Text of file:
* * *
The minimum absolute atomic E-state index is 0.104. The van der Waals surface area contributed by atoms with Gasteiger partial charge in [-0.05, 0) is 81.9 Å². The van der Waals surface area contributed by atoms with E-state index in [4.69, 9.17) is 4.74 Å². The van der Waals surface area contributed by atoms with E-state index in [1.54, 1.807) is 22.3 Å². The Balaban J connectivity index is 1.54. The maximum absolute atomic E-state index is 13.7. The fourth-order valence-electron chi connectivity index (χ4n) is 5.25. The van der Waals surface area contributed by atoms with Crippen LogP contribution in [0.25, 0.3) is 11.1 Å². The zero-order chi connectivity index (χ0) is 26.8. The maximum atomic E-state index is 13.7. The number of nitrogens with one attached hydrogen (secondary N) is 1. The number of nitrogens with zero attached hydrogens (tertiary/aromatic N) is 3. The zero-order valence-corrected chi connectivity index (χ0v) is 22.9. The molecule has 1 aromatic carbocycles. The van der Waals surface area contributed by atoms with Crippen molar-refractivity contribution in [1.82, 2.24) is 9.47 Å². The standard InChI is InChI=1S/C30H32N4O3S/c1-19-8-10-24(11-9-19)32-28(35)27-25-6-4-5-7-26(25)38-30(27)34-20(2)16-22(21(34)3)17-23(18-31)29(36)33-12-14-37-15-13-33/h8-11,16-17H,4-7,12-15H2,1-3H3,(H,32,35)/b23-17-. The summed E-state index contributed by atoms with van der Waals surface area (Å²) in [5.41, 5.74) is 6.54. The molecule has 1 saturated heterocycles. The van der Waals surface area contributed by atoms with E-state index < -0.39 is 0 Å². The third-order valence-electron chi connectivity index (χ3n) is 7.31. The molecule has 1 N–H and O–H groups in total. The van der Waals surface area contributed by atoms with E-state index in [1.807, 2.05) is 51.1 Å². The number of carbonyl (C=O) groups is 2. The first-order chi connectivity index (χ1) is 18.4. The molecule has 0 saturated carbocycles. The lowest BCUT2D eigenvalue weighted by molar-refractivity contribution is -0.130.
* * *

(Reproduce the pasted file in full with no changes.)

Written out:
The minimum absolute atomic E-state index is 0.104. The van der Waals surface area contributed by atoms with Gasteiger partial charge in [-0.05, 0) is 81.9 Å². The van der Waals surface area contributed by atoms with E-state index in [4.69, 9.17) is 4.74 Å². The van der Waals surface area contributed by atoms with E-state index in [1.54, 1.807) is 22.3 Å². The Balaban J connectivity index is 1.54. The maximum absolute atomic E-state index is 13.7. The fourth-order valence-electron chi connectivity index (χ4n) is 5.25. The van der Waals surface area contributed by atoms with Crippen LogP contribution in [0.25, 0.3) is 11.1 Å². The zero-order chi connectivity index (χ0) is 26.8. The maximum atomic E-state index is 13.7. The number of nitrogens with one attached hydrogen (secondary N) is 1. The number of nitrogens with zero attached hydrogens (tertiary/aromatic N) is 3. The zero-order valence-corrected chi connectivity index (χ0v) is 22.9. The molecule has 1 aromatic carbocycles. The van der Waals surface area contributed by atoms with Crippen molar-refractivity contribution in [1.82, 2.24) is 9.47 Å². The standard InChI is InChI=1S/C30H32N4O3S/c1-19-8-10-24(11-9-19)32-28(35)27-25-6-4-5-7-26(25)38-30(27)34-20(2)16-22(21(34)3)17-23(18-31)29(36)33-12-14-37-15-13-33/h8-11,16-17H,4-7,12-15H2,1-3H3,(H,32,35)/b23-17-. The summed E-state index contributed by atoms with van der Waals surface area (Å²) in [5.41, 5.74) is 6.54. The molecule has 1 saturated heterocycles. The van der Waals surface area contributed by atoms with E-state index < -0.39 is 0 Å². The third-order valence-electron chi connectivity index (χ3n) is 7.31. The molecule has 1 N–H and O–H groups in total. The van der Waals surface area contributed by atoms with E-state index in [1.807, 2.05) is 51.1 Å². The number of carbonyl (C=O) groups is 2. The first-order chi connectivity index (χ1) is 18.4. The molecule has 0 saturated carbocycles. The lowest BCUT2D eigenvalue weighted by molar-refractivity contribution is -0.130.